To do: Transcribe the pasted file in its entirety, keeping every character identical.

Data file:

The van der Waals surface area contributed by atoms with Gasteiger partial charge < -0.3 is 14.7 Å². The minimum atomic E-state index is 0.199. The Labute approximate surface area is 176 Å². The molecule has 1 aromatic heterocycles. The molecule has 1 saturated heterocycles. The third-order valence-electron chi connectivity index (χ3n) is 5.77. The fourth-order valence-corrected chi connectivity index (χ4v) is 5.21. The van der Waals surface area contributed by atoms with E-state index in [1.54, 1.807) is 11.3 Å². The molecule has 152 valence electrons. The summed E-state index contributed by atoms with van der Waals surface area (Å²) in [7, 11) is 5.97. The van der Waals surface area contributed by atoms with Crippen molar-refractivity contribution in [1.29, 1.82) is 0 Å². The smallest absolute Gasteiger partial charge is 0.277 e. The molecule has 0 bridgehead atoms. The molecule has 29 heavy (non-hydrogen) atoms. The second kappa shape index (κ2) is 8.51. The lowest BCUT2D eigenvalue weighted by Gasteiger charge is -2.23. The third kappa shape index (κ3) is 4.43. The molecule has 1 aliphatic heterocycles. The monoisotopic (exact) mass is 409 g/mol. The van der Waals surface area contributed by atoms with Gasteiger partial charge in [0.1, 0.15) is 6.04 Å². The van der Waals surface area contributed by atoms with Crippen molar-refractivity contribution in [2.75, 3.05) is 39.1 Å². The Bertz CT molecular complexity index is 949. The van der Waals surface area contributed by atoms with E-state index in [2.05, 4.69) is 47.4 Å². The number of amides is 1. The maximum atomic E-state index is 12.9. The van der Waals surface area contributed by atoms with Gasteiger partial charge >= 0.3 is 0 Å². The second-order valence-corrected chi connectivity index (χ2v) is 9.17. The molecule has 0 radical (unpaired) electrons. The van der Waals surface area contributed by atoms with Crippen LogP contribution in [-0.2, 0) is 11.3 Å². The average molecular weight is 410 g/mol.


The van der Waals surface area contributed by atoms with Gasteiger partial charge < -0.3 is 14.7 Å². The minimum atomic E-state index is 0.199. The Labute approximate surface area is 176 Å². The molecule has 1 aromatic heterocycles. The molecule has 1 saturated heterocycles. The third-order valence-electron chi connectivity index (χ3n) is 5.77. The fourth-order valence-corrected chi connectivity index (χ4v) is 5.21. The van der Waals surface area contributed by atoms with E-state index in [1.54, 1.807) is 11.3 Å². The molecule has 152 valence electrons. The summed E-state index contributed by atoms with van der Waals surface area (Å²) in [7, 11) is 5.97. The van der Waals surface area contributed by atoms with Crippen molar-refractivity contribution in [1.29, 1.82) is 0 Å². The smallest absolute Gasteiger partial charge is 0.277 e. The molecule has 0 bridgehead atoms. The molecule has 29 heavy (non-hydrogen) atoms. The second kappa shape index (κ2) is 8.51. The lowest BCUT2D eigenvalue weighted by Gasteiger charge is -2.23. The third kappa shape index (κ3) is 4.43. The molecule has 1 aliphatic heterocycles. The monoisotopic (exact) mass is 409 g/mol. The van der Waals surface area contributed by atoms with Gasteiger partial charge in [0.1, 0.15) is 6.04 Å². The van der Waals surface area contributed by atoms with Crippen molar-refractivity contribution in [2.75, 3.05) is 39.1 Å². The Bertz CT molecular complexity index is 949. The van der Waals surface area contributed by atoms with E-state index in [2.05, 4.69) is 47.4 Å². The number of amides is 1. The maximum atomic E-state index is 12.9. The van der Waals surface area contributed by atoms with Gasteiger partial charge >= 0.3 is 0 Å². The second-order valence-corrected chi connectivity index (χ2v) is 9.17. The molecule has 0 radical (unpaired) electrons. The van der Waals surface area contributed by atoms with Crippen LogP contribution in [-0.2, 0) is 11.3 Å². The average molecular weight is 410 g/mol.